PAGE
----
The signing of Cedric Benson was in no way a conventional move for Green Bay Packers’ general manager Ted Thompson.
Yet, there the 5-foot-11, 227-pound running back stood at Monday’s practice, wearing shells and shorts (per new collective bargaining rules) for his first practice with the team after finalizing his contract Sunday.
On the field, Benson has question marks as the eighth-year NFL veteran looks to show there’s still tread left on his 29-year-old tires following 1,529 regular-season carries and 5,769 career rushing yards.
Off of it, there are undeniable red flags. A pair of offseason arrests aided his departure from the Chicago Bears in 2008 and two more misdemeanor assault arrests in Cincinnati led to him serving a one-game league suspension in Week 8 of last season.
Now in Green Bay, Benson says he’s a changed man. He made similar comments in an interview with Sirius XM NFL Radio last month during which he got emotional talking about his checkered past and the fact that no NFL team signed him after the Bengals let him go.
“I’m definitely a different person now than I was then,” Benson said after practice Monday. “I think with that stuff still lingering around, naturally people tend to reflect on the bad things you’ve done as opposed to the good things. I think it was just, I got emotional in the fact that I’ve moved on from that, but yet it still seems to follow me.”
With the Packers’ backfield hurting, Benson’s arrival couldn’t come with better timing as coach Mike McCarthy was forced to cut Monday’s practice 20 minutes short after fullback John Kuhn exited with a sprained ankle.
Kuhn’s departure left the team with only three healthy backs in undrafted rookies Marc Tyler and Nic Cooper, and second-year running back Alex Green, who’s on a rep count in the wake of reconstructive knee surgery.
“That’s big,” said Cooper, who’s the team’s only healthy fullback. “On top of the talent we already had, you bring in somebody like that and as talented and experienced as he is. Even today, he helped me out on some pointers. That’s big getting a guy like him. It’s big for the organization.”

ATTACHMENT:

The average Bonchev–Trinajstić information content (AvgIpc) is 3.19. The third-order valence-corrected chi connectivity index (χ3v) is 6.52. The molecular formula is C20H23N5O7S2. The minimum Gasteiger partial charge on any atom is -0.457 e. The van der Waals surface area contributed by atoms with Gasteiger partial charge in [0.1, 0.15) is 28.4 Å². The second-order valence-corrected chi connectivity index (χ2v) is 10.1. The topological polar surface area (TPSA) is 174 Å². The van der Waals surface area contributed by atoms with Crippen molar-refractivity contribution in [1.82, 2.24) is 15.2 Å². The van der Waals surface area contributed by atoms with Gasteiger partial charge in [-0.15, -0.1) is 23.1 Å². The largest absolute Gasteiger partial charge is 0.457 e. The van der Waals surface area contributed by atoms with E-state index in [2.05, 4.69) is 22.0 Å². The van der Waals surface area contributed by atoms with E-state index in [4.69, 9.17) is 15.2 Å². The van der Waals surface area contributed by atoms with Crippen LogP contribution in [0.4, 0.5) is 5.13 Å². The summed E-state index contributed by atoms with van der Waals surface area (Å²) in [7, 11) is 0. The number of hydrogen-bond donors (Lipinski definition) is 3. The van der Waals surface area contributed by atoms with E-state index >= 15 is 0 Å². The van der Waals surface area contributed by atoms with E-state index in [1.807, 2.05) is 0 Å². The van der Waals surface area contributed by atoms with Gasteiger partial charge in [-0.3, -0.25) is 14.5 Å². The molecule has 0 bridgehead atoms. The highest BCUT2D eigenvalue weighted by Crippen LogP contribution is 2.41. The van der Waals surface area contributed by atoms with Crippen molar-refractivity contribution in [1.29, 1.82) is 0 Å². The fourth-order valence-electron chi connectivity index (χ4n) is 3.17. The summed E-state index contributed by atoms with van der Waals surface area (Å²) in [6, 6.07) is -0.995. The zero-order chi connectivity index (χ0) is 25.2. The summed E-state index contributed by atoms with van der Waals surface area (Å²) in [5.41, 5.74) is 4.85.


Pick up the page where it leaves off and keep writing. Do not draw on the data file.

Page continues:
That doesn’t mean, however, Benson won’t have to prove he can still play to earn his paycheck.
According to ESPN NFL business analyst Andrew Brandt, Benson’s contract is for one year at the seven-year veteran minimum of $825,000 with no guarantees. If Benson doesn’t make the roster, the Packers wouldn’t owe him any more than his weekly training camp per diem.
The one thing working in Benson’s favor is his durability. He’s played in 82 games since 2006 and hasn’t missed a contest because of injury since Nov. 29, 2009.
That reliability allowed Benson to eclipse 1,000 rushing yards with six or more touchdowns in each of the last three seasons. Despite coming to a pass-first offense, he’s not giving up those aspirations.
“I definitely have a goal to still rush for 1,000,” Benson said. “I understand it’s not a run-first team and the run is not real heavy here, but there’s times where a back gets the ball 25 times. And I’m sure if things are rolling, the run game is set to a standard that we’re hoping to achieve, it could be way more carries than that.”
Benson has his weaknesses. He has averaged more than 4 yards per carry only once in his last five seasons and never has been much of a receiving threat out of the backfield. Last season, he had only 15 receptions in 15 games for 82 yards.
He’s also developed a bit of a fumbling habit. After coughing up the ball only seven times in his first five NFL seasons (935 carries), Benson has fumbled 12 times over the last two years (594).
“That’s all part of the evaluation,” Packers head coach Mike McCarthy said when asked about the fumbling. “Very familiar with the statistics, very familiar with the film study. It’s a football fundamental that we obviously pay a lot of attention to and try to emphasize as much as we can in practice, and he’ll be a part of that.”
Benson will practice again Tuesday in shells, but won’t play in Thursday’s preseason game against Cleveland. That means the first action he’ll likely see in a Packers’ uniform will come on the road next week against his old team, Cincinnati.
Despite going into the offseason hoping to land a deal more befitting his past credentials, Benson said he’s still happy to be back in the NFL after an emotionally taxing wait to find a new home.
“Some days were better than others, where I'd be kind of wondering why,” Benson said. “Putting too much thought into trying to figure out why or why it hadn’t happened. So I would struggle with that and put that behind me and staying positive and looking forward to something happening.”
— email@example.com and follow him on Twitter @WesHod.